Sorry I wasn't very clear in my initial question. He wants to ultimately just have the one company, by selling company B to company A, hiving up the trade and assets of company B, then striking off B.
The additional complications arise from Inter company loans from B to A and whether it is a share for share exchanges, or a cash sale.
I haven't gone into too much detail, as the intention is to engage somebody more experienced than myself to go through the detail.
The client (and I) are around the Lincs/Notts border, but I'll bear in mind the recommendation if they can deal remotely. I hope it will be a quick enough job which doesn't require any extensive face to face discussions.
Thanks Paul, I'll check it out. I've had a play with Google Drive and that seems fairly easy, though having digital signatures might be nice. It really comes down to which is the easiest for my clients to use.
Thanks for your responses.
I looked at MyDocSafe and it seemed like it would cost about as much as the practice management software I was looking at but for just the documents element.
I'll have to have a play with the Google Drive options - I currently pay for it anyway (not that it costs much) so I might as well take advantage.
Paul - Iris Openspace - is that a free trial, or indefinitley? Is it just free for Iris customers? I wouldn't have associated Iris with a free product, unless it's a loss leader to try to sell you their other products.
Plus they explicitly pointed out the additional personal tax cost for the waiver option, but didn't bother for the dividend!
It would appear they are working on the assumption that the director would need to draw the funds to pay the additional tax as well. This is not an unreasonable assumption as, if he had the spare funds, it would be more tax efficient to pay those spare funds into the company and reduce the amount of taxable dividend declared.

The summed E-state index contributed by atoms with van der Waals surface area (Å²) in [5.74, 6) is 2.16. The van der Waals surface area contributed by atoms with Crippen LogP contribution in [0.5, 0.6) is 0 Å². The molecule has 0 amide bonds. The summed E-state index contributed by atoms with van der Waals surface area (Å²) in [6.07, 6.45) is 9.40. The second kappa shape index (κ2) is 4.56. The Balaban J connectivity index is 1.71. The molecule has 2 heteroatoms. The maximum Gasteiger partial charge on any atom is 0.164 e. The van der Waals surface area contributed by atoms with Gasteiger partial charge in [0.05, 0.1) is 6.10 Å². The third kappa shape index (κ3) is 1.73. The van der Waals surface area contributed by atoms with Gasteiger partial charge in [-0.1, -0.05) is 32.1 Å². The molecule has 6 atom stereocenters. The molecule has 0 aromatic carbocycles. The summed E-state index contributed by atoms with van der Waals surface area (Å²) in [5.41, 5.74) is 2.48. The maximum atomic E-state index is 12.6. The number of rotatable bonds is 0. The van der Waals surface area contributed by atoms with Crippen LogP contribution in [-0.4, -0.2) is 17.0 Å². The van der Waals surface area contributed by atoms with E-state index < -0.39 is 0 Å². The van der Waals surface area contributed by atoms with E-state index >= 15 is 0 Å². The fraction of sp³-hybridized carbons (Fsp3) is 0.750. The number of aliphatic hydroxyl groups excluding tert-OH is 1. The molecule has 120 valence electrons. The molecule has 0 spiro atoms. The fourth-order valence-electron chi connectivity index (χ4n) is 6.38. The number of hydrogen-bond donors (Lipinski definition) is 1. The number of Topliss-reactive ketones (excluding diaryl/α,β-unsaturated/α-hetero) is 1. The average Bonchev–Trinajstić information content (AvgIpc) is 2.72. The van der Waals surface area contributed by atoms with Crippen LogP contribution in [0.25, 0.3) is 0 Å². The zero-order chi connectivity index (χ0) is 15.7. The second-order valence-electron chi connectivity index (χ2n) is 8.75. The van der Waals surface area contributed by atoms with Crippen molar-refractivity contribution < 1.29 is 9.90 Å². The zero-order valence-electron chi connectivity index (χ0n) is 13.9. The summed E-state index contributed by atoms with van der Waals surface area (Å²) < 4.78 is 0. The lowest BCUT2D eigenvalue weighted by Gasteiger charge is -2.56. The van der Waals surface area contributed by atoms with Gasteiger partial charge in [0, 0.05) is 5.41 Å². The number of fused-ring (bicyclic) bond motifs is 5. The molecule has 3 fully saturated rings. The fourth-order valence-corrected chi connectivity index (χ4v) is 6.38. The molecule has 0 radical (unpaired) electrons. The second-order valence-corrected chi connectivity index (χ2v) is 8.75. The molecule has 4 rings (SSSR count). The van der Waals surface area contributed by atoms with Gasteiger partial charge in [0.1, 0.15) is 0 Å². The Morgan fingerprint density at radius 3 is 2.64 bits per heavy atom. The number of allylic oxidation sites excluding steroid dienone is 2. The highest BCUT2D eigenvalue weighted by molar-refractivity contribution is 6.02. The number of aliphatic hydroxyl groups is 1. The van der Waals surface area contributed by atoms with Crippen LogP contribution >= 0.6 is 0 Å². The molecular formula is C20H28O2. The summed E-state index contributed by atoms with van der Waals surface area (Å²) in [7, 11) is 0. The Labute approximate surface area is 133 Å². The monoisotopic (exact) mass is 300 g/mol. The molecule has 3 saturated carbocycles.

That's also a good point I hadn't considered. I think I'm too used to dealing with small companies with dividends that are only taxed at basic rate. I still think their model answer could have been more clear mind!
Never mind I've twigged it, they are suggesting physically paying a dividend, then the director making a physical transfer of the cash back to the company. They are obviously thinking in terms of a discrete one off (or in this case two off) loan, rather than something akin to a directors current account and not jsut crediting a dividend to the DLA, which in practice is how most of these small companies would likely operate. Curse the perfect little world of the exam question!
My guess would be that in referring to the "credit" the IFA probably had in mind that there was salary put through payroll sufficient to give a years credit for contributory benefits purposes, but it's possibly (s)he was referring to the maxima.
One more thing...
One thing you didn't ask about and I didn't mention before is the possibility of annual maxima applying - if he had other employment before December and paid a lot of NI in that employment he could be due a refund under the annual maxima rules.
He won't be due a refund, assuming your software now has the correct details in the corrected NI payment will be the final figure.
Director's NI thresholds are pro-rata for the year in which they become a director, so in this case something around 1/3 to 1/4 of the primary and secondary thresholds (UEL will also be pro-rata, but I don't think that is the one you meant in this case), leaving £4-5k subject to NI, as I imagine your software has calculated.